Laws are based upon the worst case scenario, not the best.
    Some people will obey traffic laws even if no cop is around to enforce the laws. Others will break it if they think they can get away with it.

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  5. Brian Mann says:

    I think the other issue here — one that seems sort of hard for Americans to keep in their sights — is that a lot of these kids aren’t working for their parents.

    Many of them are working alongside their parents in the fields, or in dairies, but they’re working for employers.

    We think of America as a place where kids go to school. But a lot of poor young people go to the fields or the barns instead.

    –Brian, NCPR

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  6. Paul says:

    “Over the last week, four North Country news organizations — including NCPR — have wrestled with the issue of farm worker safety, reporting on new rules designed to protect teenagers who work on farms.”

    What are they “wrestling” with? It isn’t their issue. Isn’t it just something that needs to be reported on?

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  7. Paul says:

    “Groups including Human Rights Watch and Farmworker Justice have embraced the new rules, arguing that many large-scale modern farms are more like factories.”

    Are there more accidents now than in the past? Is the modern farm more dangerous than the less than modern farm?

    These are dangerous places no doubt about that. The law should be fashioned to do whatever the farmers and their families think is right for them. Despite what Politifact says the important thing is how does it affect the business both negatively and positively. I can’t imagine that having lots of accidents and your workers dying is good for business?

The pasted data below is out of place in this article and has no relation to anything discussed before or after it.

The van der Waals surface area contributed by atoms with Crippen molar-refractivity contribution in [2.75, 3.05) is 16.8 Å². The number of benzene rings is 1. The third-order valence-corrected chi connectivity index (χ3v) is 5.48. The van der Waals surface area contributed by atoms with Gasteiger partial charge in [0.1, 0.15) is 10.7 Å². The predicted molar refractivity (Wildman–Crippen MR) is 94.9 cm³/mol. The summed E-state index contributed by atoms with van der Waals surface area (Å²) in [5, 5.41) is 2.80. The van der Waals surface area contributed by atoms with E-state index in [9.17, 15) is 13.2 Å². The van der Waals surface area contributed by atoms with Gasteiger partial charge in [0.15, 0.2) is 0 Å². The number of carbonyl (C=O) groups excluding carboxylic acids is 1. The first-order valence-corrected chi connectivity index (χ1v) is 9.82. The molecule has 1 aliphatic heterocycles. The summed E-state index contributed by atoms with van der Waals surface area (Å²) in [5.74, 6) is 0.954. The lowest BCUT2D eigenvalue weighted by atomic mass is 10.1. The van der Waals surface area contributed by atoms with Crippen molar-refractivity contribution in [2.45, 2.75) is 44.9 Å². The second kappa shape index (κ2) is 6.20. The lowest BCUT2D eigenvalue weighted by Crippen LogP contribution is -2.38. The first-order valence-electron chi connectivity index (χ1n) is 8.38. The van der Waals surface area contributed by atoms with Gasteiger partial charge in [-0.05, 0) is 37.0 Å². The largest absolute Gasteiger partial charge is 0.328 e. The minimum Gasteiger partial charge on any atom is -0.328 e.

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  8. Brian Mann says:

    Paul –

    Good questions. The research on this is a little bit complicated, but Myers — who is sort of the expert at CDC — says broadly there has been a positive trend in some areas of accident injuries on farms. The industry is really proud of its efforts at improving farm safety and says they’ve made good strides at reducing injuries without more government regulation.

    But Myers also found that the rate of fatalities (as opposed to injuries) isn’t coming down in the same way. He says he hopes to do more research to answer the question why that’s the case. And there are some areas (the growing use of ATV 4-wheelers, for example) where rates are actually climbing.

    –Brian, NCPR

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  9. dave says:

    “farming is rated one of the most dangerous industries but give the parents some credit for keeping their children safe.”

    This is an obvious contradiction. If parents were keeping their children safe on farms, then farming wouldn’t be rated one of the most dangerous industries for children.

    See, this is the problem with situations like this. You have people who want the government to back off and who say that parents can take care of their kids on farms… but the reality – the facts, the statistics (and these people will admit to them) – is that children are getting hurt on farms.

    So we either back off and let parents continue to “keep their kids safe”, which means 3 times as many kids will be injured or die… or we, as a society, step in to protect these kids and say that it is not acceptable for this to be happening.

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  10. JDM says:

    Brian: “Many of them are working alongside their parents in the fields, or in dairies, but they’re working for employers.”

    I can go along with that.